Raw Thought

by Aaron Swartz

The Immorality of Freakonomics

As the hype around the book Freakonomics reaches absurd proportions (now an “international bestseller”, the authors have been signed for a monthly column in the New York Times Magazine), I think it’s time to discuss some of the downsides that I mostly left out of my main review. The most important of which is that economist Stephen Levitt simply does not appear to care — or even notice — if his work involves doing evil things.

The 1960s, as is well-known, had a major civilizing effect on all areas of American life. Less well-known, however, was the immediate pushback from the powerful centers of society. The process involved a great number of things, notably the network of right-wing think tanks I’ve written about elsewhere, but in the field of education it led to a crackdown on “those institutions which have played the major role in the indoctrination of the young”, as a contemporary report (The Crisis of Democracy) put it.

The indoctrination centers (notably schools) weren’t doing their job properly and so a back-to-basics approach with more rote memorization of meaningless facts and less critical thinking and intellectual development was needed. This was mainly done under the guise of “accountability”, for both students and teachers. Standardized tests, you see, would see how well students had memorized certain pointless facts and students would not be allowed to deviate from their assigned numbers. Teachers too would have their jobs depend on the test scores their students got. Teachers who decided to buck the system and actually have their students learn something worthwhile would get demoted or even fired.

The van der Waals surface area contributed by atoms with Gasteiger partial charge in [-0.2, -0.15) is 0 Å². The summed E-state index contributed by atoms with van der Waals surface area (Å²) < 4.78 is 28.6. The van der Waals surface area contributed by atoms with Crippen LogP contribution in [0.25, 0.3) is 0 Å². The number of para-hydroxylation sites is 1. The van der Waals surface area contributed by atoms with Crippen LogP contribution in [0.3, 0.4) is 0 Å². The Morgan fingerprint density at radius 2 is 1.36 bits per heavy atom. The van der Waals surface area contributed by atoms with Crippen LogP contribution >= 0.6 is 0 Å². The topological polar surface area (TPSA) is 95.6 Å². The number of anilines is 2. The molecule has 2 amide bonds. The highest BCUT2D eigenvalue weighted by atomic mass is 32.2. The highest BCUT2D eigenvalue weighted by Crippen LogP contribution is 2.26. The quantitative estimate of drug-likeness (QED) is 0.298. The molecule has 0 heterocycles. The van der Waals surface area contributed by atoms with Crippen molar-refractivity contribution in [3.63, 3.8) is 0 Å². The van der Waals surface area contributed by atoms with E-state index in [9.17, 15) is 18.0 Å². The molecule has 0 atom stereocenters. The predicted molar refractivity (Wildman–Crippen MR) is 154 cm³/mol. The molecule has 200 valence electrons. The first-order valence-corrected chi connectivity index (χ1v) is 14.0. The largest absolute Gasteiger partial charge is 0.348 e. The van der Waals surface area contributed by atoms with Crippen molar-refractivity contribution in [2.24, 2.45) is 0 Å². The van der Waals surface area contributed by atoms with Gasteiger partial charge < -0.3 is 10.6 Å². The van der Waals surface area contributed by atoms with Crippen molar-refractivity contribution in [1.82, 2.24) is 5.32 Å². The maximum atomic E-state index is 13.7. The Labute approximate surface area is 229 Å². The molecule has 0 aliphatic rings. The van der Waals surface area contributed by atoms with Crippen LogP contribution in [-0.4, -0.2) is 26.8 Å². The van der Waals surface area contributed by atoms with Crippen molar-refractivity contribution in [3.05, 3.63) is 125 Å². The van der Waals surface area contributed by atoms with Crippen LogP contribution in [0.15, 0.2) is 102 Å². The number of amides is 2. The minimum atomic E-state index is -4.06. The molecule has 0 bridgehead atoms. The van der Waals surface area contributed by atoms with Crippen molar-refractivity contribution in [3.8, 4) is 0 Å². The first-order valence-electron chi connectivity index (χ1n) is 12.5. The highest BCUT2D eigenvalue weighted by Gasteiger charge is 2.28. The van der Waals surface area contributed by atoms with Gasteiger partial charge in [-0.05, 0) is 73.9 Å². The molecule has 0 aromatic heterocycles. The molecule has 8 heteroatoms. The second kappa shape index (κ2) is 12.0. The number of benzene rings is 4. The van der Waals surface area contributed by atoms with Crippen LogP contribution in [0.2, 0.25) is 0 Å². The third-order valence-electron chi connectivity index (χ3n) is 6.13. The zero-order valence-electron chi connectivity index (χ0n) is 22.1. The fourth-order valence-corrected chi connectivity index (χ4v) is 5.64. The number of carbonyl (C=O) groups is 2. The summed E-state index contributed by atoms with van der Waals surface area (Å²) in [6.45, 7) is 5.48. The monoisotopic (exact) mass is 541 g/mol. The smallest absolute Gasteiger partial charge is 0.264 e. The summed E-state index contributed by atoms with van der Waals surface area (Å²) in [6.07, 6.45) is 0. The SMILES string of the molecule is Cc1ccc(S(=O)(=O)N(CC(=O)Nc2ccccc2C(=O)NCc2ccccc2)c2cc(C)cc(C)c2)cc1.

Not surprisingly, as always happens when you make people’s lives depend on an artificial test, teachers begun cheating. And it is here that Professor Levitt enters the story. He excitedly signed up with the Chicago Public School system to try to build a system that would catch cheating teachers. Levitt and his co-author write excitedly about this system and the clever patterns it discovers in the data, but mostly ignore the question of whether helping to get these teachers fired is a good idea. Apparently even rogue economists jump when the government asks them to.

Levitt has a few arguments — teachers were setting students up to fail in the higher grade they would be advanced to — but these are tacked on as afterthoughts. Levitt never stops to ask whether contributing to the indoctrination of the young or getting teachers fired might not be an acceptable area of work, despite being an economist, he never weighs any benefits or even considers the costs.

Levitt, by all appearances, was not, like some of his colleagues, a self-conscious participant in this regressive game. He was just a rube who got taken in. But surely preventing others from the same fate would be a more valuable contribution.

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June 17, 2005


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